The look that Blake got was a good one — an open shot with his feet set that is better than some 25-foot off-balance Kobe leaner. Yes, Blake was cold, but Kobe wasn’t exactly hot in the final minutes. Blake has to take that, and we can’t blame World Peace for making that pass, he made the right basketball play. The shot just didn’t fall.

We can discuss how there seemed to be no thought to getting either of the Lakers good passing 7-footers the ball in that spot. But the final shot was a good look.

The Lakers came in to Thursday night with a better defensive plan, they ground down the pace, they hedged on Durant’s curls and forced the issue with both him and Russell Westbrook. The Thunders stars and scoring machines were passing a lot. Mike Brown made some good moves.

But he can’t escape some blame for those final minutes. Neither can Kobe. Neither can any of the Lakers players. This was a team loss in the final two minutes.

Those minutes cost them any real shot at the series.

Tony Parker: My quad injury 100 times worse than Kawhi Leonard’s

AP Photo/Darren Abate
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Tony Parker reportedly led a players-only meeting in which Spurs implored Kawhi Leonard to return.

Leonard injured his quad last season, has played just nine games this season and remains sidelined. The Spurs have reportedly cleared him, but he got second opinions and is waiting for his medical team to clear him.

Parker injured his quad last May then returned in November – and said at the time Leonard would return in 2-3 weeks.

Tom Orsborn of the San Antonio Express-News:

It’s not hard to read between these lines.

Though some Spurs reportedly told Leonard to return only once he feels ready, Parker is clearly applying pressure. It’s not working, but he’s apparently not stopping.

These comments don’t befit a healthy organization, which is just so stunning for the Spurs, whose excellent culture has been exalted for year.

Maybe Parker will get his wish, and a shamed-into-playing Leonard will lead San Antonio deep into the playoffs. But it seems more likely these quotes will just increase tension.

Celtics: Kyrie Irving to undergo ‘minimally invasive procedure’ on injured knee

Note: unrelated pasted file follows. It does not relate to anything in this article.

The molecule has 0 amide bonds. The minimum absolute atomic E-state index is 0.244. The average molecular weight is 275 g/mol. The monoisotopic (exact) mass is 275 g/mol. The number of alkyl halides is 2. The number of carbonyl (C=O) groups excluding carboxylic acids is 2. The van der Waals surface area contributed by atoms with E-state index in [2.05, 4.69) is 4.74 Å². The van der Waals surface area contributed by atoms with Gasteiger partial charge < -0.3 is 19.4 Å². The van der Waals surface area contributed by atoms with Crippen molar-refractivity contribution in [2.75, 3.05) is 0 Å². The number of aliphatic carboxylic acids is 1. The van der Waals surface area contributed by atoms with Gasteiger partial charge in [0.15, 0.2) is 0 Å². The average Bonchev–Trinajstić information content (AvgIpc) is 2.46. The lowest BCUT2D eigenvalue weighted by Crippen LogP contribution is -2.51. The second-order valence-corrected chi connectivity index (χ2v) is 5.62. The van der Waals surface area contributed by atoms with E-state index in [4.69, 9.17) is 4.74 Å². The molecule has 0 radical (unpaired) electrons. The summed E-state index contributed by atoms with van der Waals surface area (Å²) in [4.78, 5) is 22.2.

AP Photo/Jim Mone

With uncertainty surrounding Kyrie Irving‘s knee injury, the Celtics announced a course of action.

Celtics release:

The Boston Celtics announced today that guard Kyrie Irving will tomorrow undergo a minimally invasive procedure to alleviate irritation in his left knee. Further information will be provided following tomorrow’s procedure, and the team will have no further comment until that time.

This is so vague. We barely know more than we did before.

Irving reportedly might need the pins removed from his knee, so that’d be the first guess at the type of procedure. But that’s just a guess.

The Celtics look vulnerable with Irving hobbled, which is big update from yesterday, when the Celtics looked vulnerable with Irving hobbled.

Tom Thibodeau denies report of Andrew Wiggins’ unhappiness as Timberwolves’ third option

AP Photo/Andy Clayton-King
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As soon as a rumor emerged Andrew Wiggins told teammates he was unhappy as the Timberwolves’ third option behind Jimmy Butler and Karl-Anthony Towns, Kurt predicted denials from Minnesota.

Here they are – at least one.

Wiggins, via Jerry Zgoda of the Star Tribune:

“It’s just someone’s word of mouth. It wasn’t no quote from me. Everyone that knows me knows I don’t talk much, I just go with the flow … I don’t whisper. If I say something, I’m going to say it clearly and loudly.”

Timberwolves president-coach Tom Thibodeau, via Zgoda:

“I know Andrew’s character. There’s no way in the world Andrew is saying any of that, particularly from a guy who’s taken the most shots on our team.”